TelevisionWeek Executive Editor Tom Gilbert joins our roster of bloggers with this forum all about classic television, where anything from "Leave It to Beaver" to "Malcolm in the Middle" is fair game for discussion. Reunion specials, DVD releases of classic shows, vintage commercials -- anything that's ever been telecast is the hot topic here.


Timeless TV

Revisiting 'The Real McCoys'

July 9, 2007 11:03 AM

The first season (1957-58) of "The Real McCoys," the granddaddy of all rural situation comedies, will be released on DVD July 24 by Infinity Entertainment Group.

Pretty much dormant for decades, the series is notable for several reasons, not the least of which is triple Oscar winner Walter Brennan's outstanding characterization of Grandpappy Amos, the grouchy, meddling patriarch of a clan that relocates from West Virginia to California's San Fernando Valley after a relative dies and bequeaths them a farm.

The series, out of the Danny Thomas canon (as were "The Andy Griffith Show" and "Gomer Pyle, USMC"), was shot on black-and-white film by Desilu.

The first episode neatly sets things up: The McCoys—Amos, grandsons Luke (Richard Crenna) and Little Luke (Michael Winkleman), granddaughter Hassie (Lydia Reed) and Luke's new bride, Kate (Kathleen Nolan)—arrive at their newly inherited, broken-down farmhouse in the Valley and encounter Pepino (Tony Martinez), the Mexican farmhand who apparently comes with the place (Amos thinks he's Russian).

Pepino gets to the root of the Luke/Little Luke mystery right away by asking why there are two brothers with the same name; big Luke explains that his (now-deceased) parents were so excited when they had a second son that they forgot they already had the first one. Having never seen the initial episode before, I never realized the two were brothers and, owing to the vast age difference between the two, always assumed that Little Luke was big Luke's son by a previous marriage.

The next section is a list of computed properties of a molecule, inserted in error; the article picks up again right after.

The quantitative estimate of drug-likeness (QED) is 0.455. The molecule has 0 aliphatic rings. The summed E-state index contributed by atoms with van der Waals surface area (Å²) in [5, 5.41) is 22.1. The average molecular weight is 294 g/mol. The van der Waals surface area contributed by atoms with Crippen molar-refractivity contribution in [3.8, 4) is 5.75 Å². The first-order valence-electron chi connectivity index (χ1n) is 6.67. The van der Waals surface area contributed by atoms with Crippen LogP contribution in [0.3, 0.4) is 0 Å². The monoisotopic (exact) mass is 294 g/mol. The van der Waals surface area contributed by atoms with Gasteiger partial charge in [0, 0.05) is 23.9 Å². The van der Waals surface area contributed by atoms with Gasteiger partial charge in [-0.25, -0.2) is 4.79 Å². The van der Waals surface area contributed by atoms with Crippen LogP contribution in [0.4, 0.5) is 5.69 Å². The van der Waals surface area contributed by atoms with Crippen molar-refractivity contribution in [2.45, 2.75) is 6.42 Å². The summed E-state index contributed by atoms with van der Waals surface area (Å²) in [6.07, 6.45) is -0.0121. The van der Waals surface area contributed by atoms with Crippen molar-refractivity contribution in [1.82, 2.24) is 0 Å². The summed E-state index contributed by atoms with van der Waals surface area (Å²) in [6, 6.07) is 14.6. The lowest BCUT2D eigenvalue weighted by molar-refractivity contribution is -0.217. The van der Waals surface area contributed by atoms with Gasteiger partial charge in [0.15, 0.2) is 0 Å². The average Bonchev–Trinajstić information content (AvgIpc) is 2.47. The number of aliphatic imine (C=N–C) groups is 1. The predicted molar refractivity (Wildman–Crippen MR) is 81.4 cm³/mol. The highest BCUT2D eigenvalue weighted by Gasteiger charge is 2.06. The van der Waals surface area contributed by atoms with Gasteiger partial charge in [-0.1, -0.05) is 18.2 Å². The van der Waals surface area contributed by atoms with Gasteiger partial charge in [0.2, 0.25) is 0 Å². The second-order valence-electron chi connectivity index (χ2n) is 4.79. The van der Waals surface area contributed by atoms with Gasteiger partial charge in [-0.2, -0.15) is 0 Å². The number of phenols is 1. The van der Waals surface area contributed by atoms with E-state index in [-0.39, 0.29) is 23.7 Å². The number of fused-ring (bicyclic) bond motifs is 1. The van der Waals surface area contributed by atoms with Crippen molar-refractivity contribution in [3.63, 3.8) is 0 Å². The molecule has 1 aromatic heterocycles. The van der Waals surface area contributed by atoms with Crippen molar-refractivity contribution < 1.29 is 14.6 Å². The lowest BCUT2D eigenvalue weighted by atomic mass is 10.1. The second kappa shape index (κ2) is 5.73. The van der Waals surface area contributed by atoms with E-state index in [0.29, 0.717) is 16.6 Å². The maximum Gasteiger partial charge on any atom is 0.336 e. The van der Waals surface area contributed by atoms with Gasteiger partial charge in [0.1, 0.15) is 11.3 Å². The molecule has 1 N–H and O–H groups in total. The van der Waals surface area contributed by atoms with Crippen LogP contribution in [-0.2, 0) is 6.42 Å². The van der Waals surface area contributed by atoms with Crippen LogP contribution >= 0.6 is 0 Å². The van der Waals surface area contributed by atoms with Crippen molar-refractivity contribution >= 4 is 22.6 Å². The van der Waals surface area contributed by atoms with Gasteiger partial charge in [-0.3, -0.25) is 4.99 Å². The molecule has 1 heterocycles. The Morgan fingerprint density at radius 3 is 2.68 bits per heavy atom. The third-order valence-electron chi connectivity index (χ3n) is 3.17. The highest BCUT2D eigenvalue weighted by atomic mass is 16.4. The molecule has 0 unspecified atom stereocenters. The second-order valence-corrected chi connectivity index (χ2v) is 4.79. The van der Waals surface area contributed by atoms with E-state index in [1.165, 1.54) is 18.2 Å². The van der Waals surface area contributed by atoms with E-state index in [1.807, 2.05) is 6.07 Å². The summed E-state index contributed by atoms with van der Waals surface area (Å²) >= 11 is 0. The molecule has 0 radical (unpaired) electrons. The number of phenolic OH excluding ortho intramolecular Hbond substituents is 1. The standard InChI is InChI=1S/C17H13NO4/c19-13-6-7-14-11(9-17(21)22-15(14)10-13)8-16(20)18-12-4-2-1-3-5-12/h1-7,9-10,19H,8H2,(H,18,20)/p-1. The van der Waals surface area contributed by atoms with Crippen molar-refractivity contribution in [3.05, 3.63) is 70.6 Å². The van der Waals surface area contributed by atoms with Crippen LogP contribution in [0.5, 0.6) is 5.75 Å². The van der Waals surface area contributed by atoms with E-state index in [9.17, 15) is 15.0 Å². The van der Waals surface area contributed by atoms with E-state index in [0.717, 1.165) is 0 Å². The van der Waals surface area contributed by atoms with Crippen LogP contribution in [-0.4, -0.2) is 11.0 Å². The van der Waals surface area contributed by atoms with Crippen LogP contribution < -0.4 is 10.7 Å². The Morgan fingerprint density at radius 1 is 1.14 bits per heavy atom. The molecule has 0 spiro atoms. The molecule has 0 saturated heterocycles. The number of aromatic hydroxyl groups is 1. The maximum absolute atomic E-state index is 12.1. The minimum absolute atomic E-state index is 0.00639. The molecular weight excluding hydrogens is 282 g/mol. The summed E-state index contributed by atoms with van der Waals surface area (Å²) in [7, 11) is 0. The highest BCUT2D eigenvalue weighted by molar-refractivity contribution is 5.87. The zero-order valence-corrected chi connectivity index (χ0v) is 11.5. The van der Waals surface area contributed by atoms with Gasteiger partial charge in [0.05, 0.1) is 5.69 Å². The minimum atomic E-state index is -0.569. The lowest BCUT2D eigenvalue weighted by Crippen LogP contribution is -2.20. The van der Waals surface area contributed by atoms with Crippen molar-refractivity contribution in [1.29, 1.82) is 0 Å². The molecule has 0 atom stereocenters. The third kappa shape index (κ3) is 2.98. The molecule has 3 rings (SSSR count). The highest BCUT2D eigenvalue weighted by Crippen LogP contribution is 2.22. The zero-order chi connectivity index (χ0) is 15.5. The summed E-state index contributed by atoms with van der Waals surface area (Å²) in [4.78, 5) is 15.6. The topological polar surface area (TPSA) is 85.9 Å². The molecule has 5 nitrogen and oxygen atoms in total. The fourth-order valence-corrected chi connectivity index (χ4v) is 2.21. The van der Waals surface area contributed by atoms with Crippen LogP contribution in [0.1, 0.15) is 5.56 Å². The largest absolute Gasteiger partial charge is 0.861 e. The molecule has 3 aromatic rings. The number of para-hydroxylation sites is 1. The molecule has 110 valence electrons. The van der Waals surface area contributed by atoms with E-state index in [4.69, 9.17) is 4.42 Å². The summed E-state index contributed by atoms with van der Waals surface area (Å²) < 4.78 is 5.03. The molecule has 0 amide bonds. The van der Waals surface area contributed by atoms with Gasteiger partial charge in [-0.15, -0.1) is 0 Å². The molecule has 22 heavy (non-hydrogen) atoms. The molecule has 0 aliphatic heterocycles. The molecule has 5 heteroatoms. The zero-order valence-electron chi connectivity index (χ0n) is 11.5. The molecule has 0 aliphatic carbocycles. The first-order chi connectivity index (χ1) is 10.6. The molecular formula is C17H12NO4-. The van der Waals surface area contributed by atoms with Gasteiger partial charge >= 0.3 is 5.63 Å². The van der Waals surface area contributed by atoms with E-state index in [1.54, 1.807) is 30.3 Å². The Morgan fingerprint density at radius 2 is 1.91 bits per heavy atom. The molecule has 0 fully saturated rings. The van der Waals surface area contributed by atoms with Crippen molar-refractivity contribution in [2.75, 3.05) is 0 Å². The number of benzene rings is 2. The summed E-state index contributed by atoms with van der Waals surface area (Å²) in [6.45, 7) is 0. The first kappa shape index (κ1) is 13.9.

In its brief 23 minutes, the first show also manages to introduce Amos' neighbor and nemesis, George McMichael (Andy Clyde), and his spinster sister Flora (the inimitable Madge Blake, "Batman's" Aunt Harriet and Larry Mondello's mother on "Leave It to Beaver").

The show-which ran until 1963, five seasons on ABC and the sixth on CBS-is creaky here and there, and there's quite a bit of stereotyping (Amos thinks 13-year-old Hassie is an "old maid" because she isn't married yet, and Pepino is straight out of Central Casting), but Brennan's performance, with excellent support from Crenna and Nolan, makes it well worth watching.


TrackBack URL for this entry:

Post a comment